We begin with "Machine Messiah," which in its first moments sounds rather like a Black Sabbath outtake. The main riff is one of Yes' heaviest ever?although played by Steve Howe's Gibson "The Les Paul," apparently Alan wrote this riff on the piano?and is developed in typical Yes-like fashion, somehow transitioning into the major-key strains of Part I. Yes, even though it's not displayed as such on the album cover, this piece is actually divided into three parts. Here, especially in Part I, one can hear signs of the burgeoning New Wave sound?punchy-sounding drums, guitars with plenty of slap echo and/or chorus effects, and of course that Yamaha CP70. Part II is the "ballad" section, still in the heavy metal mode; synth pads and acoustic guitar outline the title chorus. Horn (whose vocal timbre is actually very similar to that of Sting) sings in a lower vocal range than Anderson, as he does through most of the album, and while it's probably not what the hardcore fans are used to hearing, it makes sense for him and for this album. (It should be noted that Squire double-tracks the vocals and sings more harmony here than on any previous Yes album.) Part III is essentially a recap of themes displayed in the first 7 or so minutes of the piece?also offering the first instance of Horn trying to stretch into Anderson's vocal range (which would prove to be his downfall on tour). After a "reprise" of Part II, the piece ends on the introductory three-note riff, flanged out here and sounding almost like rumblings of doom into the fade-out. Due to its length and the fact that it is a suite, this was probably the best choice of a lead-off track for the album (so as not to completely alienate the fans).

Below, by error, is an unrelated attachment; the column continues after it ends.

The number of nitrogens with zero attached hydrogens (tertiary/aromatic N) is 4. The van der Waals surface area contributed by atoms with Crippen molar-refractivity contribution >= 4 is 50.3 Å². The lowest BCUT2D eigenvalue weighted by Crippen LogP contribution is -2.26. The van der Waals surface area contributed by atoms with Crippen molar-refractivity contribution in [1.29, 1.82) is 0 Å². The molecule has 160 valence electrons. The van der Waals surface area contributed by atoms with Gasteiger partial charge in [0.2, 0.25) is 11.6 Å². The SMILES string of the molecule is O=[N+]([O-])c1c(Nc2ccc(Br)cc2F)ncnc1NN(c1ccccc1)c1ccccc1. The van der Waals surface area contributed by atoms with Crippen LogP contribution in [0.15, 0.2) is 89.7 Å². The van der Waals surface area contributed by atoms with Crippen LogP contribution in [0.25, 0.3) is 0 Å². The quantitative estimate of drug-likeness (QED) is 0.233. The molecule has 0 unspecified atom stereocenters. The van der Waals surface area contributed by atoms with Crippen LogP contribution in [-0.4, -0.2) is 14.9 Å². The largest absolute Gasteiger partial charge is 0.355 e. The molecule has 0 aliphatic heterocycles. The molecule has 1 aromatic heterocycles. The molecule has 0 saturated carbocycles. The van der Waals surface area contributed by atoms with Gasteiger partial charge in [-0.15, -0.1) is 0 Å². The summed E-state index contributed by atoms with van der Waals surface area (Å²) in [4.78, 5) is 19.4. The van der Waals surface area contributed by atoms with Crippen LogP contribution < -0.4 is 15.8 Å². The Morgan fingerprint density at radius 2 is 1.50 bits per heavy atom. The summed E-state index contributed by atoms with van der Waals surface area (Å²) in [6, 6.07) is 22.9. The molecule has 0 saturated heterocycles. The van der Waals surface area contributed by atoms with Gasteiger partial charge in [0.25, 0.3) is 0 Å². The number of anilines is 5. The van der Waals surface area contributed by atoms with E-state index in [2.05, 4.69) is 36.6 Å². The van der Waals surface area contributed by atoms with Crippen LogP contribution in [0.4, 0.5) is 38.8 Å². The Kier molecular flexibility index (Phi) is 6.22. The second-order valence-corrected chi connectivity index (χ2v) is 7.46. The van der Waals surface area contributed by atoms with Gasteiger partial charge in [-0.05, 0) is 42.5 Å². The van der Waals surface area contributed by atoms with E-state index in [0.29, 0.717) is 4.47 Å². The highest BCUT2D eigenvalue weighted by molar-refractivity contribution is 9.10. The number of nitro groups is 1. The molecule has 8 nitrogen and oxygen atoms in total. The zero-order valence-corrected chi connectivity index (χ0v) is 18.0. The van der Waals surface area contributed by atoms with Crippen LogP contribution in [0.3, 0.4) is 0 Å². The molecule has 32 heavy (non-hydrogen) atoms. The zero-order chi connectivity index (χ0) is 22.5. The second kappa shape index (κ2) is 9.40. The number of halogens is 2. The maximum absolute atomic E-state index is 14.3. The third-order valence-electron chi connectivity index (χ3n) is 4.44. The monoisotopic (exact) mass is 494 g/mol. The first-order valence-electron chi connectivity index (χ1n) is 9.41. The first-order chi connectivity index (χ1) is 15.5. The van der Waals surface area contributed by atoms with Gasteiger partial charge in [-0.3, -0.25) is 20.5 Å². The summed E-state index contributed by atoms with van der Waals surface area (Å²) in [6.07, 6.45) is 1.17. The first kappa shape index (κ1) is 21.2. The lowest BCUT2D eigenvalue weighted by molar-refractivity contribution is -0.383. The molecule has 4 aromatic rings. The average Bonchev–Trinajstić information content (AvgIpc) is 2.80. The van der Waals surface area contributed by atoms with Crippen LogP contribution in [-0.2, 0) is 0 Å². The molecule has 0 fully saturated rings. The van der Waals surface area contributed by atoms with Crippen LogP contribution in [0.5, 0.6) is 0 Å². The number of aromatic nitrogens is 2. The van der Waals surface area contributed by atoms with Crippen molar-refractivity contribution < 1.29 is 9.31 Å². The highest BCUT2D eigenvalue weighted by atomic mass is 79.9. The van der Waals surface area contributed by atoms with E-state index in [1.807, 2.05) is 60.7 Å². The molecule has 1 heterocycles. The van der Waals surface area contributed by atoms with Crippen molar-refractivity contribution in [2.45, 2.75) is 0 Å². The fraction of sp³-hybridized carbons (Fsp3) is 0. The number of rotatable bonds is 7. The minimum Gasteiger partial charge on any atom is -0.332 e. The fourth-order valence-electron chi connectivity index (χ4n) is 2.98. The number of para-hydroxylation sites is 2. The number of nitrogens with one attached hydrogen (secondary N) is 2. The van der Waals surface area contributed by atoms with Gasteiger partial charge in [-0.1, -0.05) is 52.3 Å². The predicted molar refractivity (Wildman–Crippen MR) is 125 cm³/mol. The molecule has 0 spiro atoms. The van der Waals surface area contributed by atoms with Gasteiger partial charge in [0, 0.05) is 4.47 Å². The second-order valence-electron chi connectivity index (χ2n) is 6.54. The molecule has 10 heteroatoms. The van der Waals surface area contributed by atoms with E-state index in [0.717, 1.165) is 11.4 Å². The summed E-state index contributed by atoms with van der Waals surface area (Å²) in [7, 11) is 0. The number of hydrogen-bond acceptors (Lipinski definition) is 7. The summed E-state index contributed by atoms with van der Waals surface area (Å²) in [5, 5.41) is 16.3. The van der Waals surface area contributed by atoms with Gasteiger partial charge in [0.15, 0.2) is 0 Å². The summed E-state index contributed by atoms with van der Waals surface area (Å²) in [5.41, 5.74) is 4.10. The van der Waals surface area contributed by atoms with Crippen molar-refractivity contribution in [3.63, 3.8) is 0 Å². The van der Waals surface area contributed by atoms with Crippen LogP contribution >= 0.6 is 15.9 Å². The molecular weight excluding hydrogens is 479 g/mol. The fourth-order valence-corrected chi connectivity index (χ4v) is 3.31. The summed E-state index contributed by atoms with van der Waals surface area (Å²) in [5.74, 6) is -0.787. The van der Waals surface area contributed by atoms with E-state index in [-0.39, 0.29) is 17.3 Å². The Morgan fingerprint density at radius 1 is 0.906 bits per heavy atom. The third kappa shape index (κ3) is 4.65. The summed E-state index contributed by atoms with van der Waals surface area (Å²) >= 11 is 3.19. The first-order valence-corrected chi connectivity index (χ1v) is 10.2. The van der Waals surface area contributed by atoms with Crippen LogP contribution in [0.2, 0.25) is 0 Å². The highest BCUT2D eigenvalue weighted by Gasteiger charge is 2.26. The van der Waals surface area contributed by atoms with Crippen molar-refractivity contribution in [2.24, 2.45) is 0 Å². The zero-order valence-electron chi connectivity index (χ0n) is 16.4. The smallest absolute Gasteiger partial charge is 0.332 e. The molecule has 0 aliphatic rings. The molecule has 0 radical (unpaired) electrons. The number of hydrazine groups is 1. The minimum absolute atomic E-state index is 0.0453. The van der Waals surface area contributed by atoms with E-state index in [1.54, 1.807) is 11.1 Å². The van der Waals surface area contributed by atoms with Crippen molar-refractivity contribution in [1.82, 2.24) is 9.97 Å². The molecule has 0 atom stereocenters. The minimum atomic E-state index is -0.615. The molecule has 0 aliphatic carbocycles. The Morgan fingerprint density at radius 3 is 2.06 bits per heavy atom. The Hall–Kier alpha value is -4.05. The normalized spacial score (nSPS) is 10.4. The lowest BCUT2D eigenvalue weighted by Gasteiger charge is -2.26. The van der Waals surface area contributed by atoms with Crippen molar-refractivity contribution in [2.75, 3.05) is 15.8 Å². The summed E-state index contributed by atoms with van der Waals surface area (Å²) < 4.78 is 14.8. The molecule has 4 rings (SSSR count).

"White Car" (aka "Man In a White Car") is essentially a Downes solo piece, with Trevor Horn singing a bit over it. Supposedly this song was written in reference to Gary Numan (he of the smash hit "Cars," who was said to have owned a white car himself at this time). The only thing I really have to say about it is that apparently, this may have been intended as a suite as well. During the Drama tour, Horn always introduced this song as the "Man in a White Car Suite"; Downes would then proceed to play variations on the tune for about five minutes. So maybe there is something else to this?